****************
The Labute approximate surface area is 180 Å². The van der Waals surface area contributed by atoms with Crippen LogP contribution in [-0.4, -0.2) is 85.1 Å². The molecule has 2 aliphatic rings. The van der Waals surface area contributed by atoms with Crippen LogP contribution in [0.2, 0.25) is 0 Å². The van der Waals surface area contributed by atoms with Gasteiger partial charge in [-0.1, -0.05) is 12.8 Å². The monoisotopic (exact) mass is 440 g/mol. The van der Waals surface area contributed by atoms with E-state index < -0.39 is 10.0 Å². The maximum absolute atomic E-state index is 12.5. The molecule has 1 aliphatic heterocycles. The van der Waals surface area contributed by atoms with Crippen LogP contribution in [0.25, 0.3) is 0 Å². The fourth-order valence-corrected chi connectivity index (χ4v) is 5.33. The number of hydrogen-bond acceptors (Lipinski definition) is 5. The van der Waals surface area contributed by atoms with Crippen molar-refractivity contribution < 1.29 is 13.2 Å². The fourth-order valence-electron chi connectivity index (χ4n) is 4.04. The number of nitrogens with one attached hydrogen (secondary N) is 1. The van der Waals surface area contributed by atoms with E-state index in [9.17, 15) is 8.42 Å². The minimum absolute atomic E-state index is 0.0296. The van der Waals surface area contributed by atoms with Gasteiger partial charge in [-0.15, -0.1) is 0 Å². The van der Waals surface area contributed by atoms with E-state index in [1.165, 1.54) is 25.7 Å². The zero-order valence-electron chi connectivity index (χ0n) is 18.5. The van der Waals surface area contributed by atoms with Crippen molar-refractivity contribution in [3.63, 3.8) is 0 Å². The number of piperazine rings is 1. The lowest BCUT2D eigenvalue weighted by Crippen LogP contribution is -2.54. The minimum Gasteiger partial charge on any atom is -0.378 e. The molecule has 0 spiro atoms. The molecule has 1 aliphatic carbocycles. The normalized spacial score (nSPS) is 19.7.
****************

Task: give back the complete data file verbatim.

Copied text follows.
The Labute approximate surface area is 180 Å². The van der Waals surface area contributed by atoms with Crippen LogP contribution in [-0.4, -0.2) is 85.1 Å². The molecule has 2 aliphatic rings. The van der Waals surface area contributed by atoms with Crippen LogP contribution in [0.2, 0.25) is 0 Å². The van der Waals surface area contributed by atoms with Gasteiger partial charge in [-0.1, -0.05) is 12.8 Å². The monoisotopic (exact) mass is 440 g/mol. The van der Waals surface area contributed by atoms with E-state index < -0.39 is 10.0 Å². The maximum absolute atomic E-state index is 12.5. The molecule has 1 aliphatic heterocycles. The van der Waals surface area contributed by atoms with Crippen LogP contribution in [0.25, 0.3) is 0 Å². The fourth-order valence-corrected chi connectivity index (χ4v) is 5.33. The number of hydrogen-bond acceptors (Lipinski definition) is 5. The van der Waals surface area contributed by atoms with Crippen molar-refractivity contribution < 1.29 is 13.2 Å². The fourth-order valence-electron chi connectivity index (χ4n) is 4.04. The number of nitrogens with one attached hydrogen (secondary N) is 1. The van der Waals surface area contributed by atoms with E-state index in [9.17, 15) is 8.42 Å². The minimum absolute atomic E-state index is 0.0296. The van der Waals surface area contributed by atoms with Gasteiger partial charge in [-0.15, -0.1) is 0 Å². The van der Waals surface area contributed by atoms with E-state index in [1.165, 1.54) is 25.7 Å². The zero-order valence-electron chi connectivity index (χ0n) is 18.5. The van der Waals surface area contributed by atoms with Crippen molar-refractivity contribution in [3.63, 3.8) is 0 Å². The number of piperazine rings is 1. The lowest BCUT2D eigenvalue weighted by Crippen LogP contribution is -2.54. The minimum Gasteiger partial charge on any atom is -0.378 e. The molecule has 0 spiro atoms. The molecule has 1 aliphatic carbocycles. The normalized spacial score (nSPS) is 19.7.